June 18, 2013


Diane M. Fremgen

Clerk of Court of Appeals







This opinion is subject to further editing.  If published, the official version will appear in the bound volume of the Official Reports. 


A party may file with the Supreme Court a petition to review an adverse decision by the Court of Appeals.  See Wis. Stat. § 808.10 and Rule 809.62. 





Appeal No. 


Cir. Ct. No.  2012CV1588









State of Wisconsin ex rel. Alvin Henry Daniels,






State of Wisconsin,







            APPEAL from order of the circuit court for Milwaukee County:  WILLIAM W. BRASH, iii, Judge.  Affirmed.

            Before Curley, P.J., Fine and Kessler, JJ.

1        PER CURIAM.    Alvin Henry Daniels appeals, pro se, from a circuit court order dismissing his petition for a writ of habeas corpus.  Because habeas relief is not appropriate given that Daniels is no longer in custody in connection with the sentences he challenges, we affirm.


2        Daniels writes:  “First, it should be noted that the issues and grounds for relief raised in Daniels’[] habeas corpus petition are identical to the claims and issues he attempted to raise in a previous petition filed pursuant to [Wis. Stat.] § 974.06 [(2009-10)].”[1]  (Italics added.)  In Daniels’ prior appeals stemming from the § 974.06 proceedings, we set forth some of the relevant background information:

            In 1983, the State charged Daniels with one count of forgery in each of two Milwaukee County cases.  Daniels pled guilty to both charges.  In January of 1984, the circuit court sentenced Daniels to two concurrent eighteen-month prison terms.  On May 14, 2010, Daniels moved to vacate both judgments of conviction pursuant to Wis. Stat. § 974.06.  He asserted that the State obtained the convictions in violation of his constitutional rights and that a state court in Alabama used the unlawful convictions as a basis for enhancing a sentence imposed on him there.  The circuit court denied the motions because Daniels is no longer in custody in connection with either forgery conviction.

State v. Daniels, Nos. 2010AP1421/1422, unpublished op. and order at 2 (WI App Oct. 26, 2011).  Daniels appealed, and we affirmed.  Id. at 1.

3        In 2012, Daniels filed the underling petition for a writ of habeas corpus and again asked the circuit court to vacate the Milwaukee County judgments of convictions based on his contention that they were obtained in violation of his constitutional rights.  The State filed a motion to dismiss asserting that Daniels was not entitled to a writ of habeas corpus, and the circuit court agreed.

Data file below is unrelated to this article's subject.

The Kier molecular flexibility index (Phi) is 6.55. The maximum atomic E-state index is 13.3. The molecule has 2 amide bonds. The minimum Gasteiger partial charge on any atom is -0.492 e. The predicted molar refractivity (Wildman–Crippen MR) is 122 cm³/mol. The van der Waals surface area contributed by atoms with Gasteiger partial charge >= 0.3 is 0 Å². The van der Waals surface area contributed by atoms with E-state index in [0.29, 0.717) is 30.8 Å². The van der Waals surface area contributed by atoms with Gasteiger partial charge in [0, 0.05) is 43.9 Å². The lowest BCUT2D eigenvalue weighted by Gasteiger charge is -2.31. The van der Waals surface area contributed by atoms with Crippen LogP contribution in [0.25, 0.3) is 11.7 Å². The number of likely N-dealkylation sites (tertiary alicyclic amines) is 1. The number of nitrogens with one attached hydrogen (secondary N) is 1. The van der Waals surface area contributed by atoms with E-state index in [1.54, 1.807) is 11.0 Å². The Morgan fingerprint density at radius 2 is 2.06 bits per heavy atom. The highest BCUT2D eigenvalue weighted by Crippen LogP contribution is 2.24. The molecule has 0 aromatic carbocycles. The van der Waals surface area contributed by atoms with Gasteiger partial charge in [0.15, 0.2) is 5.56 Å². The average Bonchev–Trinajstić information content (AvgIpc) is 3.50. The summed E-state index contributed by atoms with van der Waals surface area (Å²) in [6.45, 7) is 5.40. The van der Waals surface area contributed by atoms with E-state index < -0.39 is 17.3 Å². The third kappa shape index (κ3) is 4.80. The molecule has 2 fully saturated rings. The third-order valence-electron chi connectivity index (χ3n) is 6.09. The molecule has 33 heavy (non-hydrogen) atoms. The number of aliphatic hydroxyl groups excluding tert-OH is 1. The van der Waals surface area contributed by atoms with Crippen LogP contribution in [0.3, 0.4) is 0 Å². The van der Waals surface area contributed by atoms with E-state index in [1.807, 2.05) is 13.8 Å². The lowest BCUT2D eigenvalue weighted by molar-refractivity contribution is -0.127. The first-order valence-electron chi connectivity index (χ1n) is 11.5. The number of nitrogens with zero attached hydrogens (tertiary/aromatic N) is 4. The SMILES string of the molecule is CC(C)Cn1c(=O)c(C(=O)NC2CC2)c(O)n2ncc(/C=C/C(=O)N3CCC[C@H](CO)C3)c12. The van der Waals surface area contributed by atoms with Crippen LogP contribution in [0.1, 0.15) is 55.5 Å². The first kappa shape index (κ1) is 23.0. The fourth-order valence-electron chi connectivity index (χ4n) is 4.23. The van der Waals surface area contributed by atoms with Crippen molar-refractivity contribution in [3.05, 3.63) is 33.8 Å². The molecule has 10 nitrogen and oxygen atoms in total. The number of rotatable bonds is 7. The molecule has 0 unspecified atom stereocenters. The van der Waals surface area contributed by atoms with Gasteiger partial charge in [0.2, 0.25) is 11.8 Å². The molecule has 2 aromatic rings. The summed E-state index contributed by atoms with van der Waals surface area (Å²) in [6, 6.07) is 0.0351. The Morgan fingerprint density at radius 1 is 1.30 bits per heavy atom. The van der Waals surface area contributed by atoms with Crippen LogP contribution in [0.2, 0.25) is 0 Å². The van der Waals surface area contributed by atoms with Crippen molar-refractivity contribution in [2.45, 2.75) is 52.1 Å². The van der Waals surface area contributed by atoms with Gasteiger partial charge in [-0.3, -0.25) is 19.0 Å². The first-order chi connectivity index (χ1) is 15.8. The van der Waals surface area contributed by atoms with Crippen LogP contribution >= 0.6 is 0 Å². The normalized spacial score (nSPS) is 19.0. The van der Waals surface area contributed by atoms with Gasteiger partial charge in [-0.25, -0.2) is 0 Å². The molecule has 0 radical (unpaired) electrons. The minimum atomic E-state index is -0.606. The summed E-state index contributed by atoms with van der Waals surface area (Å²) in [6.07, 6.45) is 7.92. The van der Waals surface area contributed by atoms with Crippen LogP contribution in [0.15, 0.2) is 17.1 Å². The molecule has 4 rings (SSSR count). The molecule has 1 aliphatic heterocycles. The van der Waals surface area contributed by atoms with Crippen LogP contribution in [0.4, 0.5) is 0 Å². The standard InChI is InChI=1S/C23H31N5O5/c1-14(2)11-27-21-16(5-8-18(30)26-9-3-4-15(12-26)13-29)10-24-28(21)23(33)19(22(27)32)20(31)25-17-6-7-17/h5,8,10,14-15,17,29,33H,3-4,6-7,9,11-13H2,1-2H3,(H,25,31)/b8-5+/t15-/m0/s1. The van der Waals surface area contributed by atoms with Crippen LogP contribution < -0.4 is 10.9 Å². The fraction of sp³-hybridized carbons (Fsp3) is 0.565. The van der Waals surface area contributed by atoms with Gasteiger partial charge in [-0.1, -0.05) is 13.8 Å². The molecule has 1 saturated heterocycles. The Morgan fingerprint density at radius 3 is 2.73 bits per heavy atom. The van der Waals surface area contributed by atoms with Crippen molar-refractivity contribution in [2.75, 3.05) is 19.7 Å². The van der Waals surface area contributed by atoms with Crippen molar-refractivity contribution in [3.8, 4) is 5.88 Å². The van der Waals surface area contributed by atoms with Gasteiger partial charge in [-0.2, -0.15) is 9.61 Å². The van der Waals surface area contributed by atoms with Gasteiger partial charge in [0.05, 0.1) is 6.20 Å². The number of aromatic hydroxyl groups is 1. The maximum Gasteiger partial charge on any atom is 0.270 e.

4        Daniels acknowledges that we previously held that he could not proceed under Wis. Stat. § 974.06.  He argues, however, that because he has repackaged his claims in a petition for a writ of habeas corpus, we must rule on the merits, and we should appoint counsel for him for any further proceedings.

5        Unfortunately for Daniels, as the State points out, the same problem that plagued his attempt to collaterally challenge his sentences under Wis. Stat. § 974.06 plagues his petition for a writ of habeas corpus.  Namely, “that the remedies provided in [§] 974.06 … and the writ of habeas corpus are limited solely to those persons confined under sentence of a state court.”  State v. Schill, 93 Wis. 2d 361, 373, 286 N.W.2d 836 (1980).

6        Daniels alleged in his petition that he can proceed because he is in custody serving a sentence in Alabama that was enhanced in reliance on his Wisconsin convictions.  But, in State v. Bell, 122 Wis. 2d 427, 362 N.W.2d 443 (Ct. App. 1984), we explained that “our supreme court meant the sentencing court which imposed the sentence under attack when it utilized the phrase ‘state court.’”  Id. at 429 (citation omitted).  As we explained in our prior opinion:

In Bell, as here, a person serving a sentence imposed by another state’s court filed a postconviction motion under Wis. Stat. § 974.06.  In Bell, as here, the movant sought relief on the ground that the foreign state’s court had imposed an enhanced sentence based on an expired Wisconsin conviction.  In Bell, we held that the movant could not proceed under § 974.06 because the movant was not in custody under sentence of the Wisconsin courts.  We must apply the same rule here.

See State v. Daniels, Nos. 2010AP1421/1422, unpublished op. and order at 3 (WI App Oct. 26, 2011) (citations omitted; emphasis added).  Daniels offers no explanation for why a different result should follow simply because his present action stems from a petition for a writ of habeas corpus.

7        Additionally, as he did in his prior appeals, Daniels attempts to support his argument by citing federal cases.  He does not, however, develop his argument as to why these cases should control the situation at hand, i.e., a Wisconsin state court applying state habeas corpus law.  We need not consider undeveloped arguments.  See State v. Pettit, 171 Wis. 2d 627, 646, 492 N.W.2d 633 (Ct. App. 1992).

8        The circuit court properly dismissed Daniels’ petition.

By the Court.—Order affirmed.

This opinion will not be published.  See Wis. Stat. Rule 809.23(1)(b)5.



[1]  All references to the Wisconsin Statutes are to the 2011-12 version unless otherwise noted.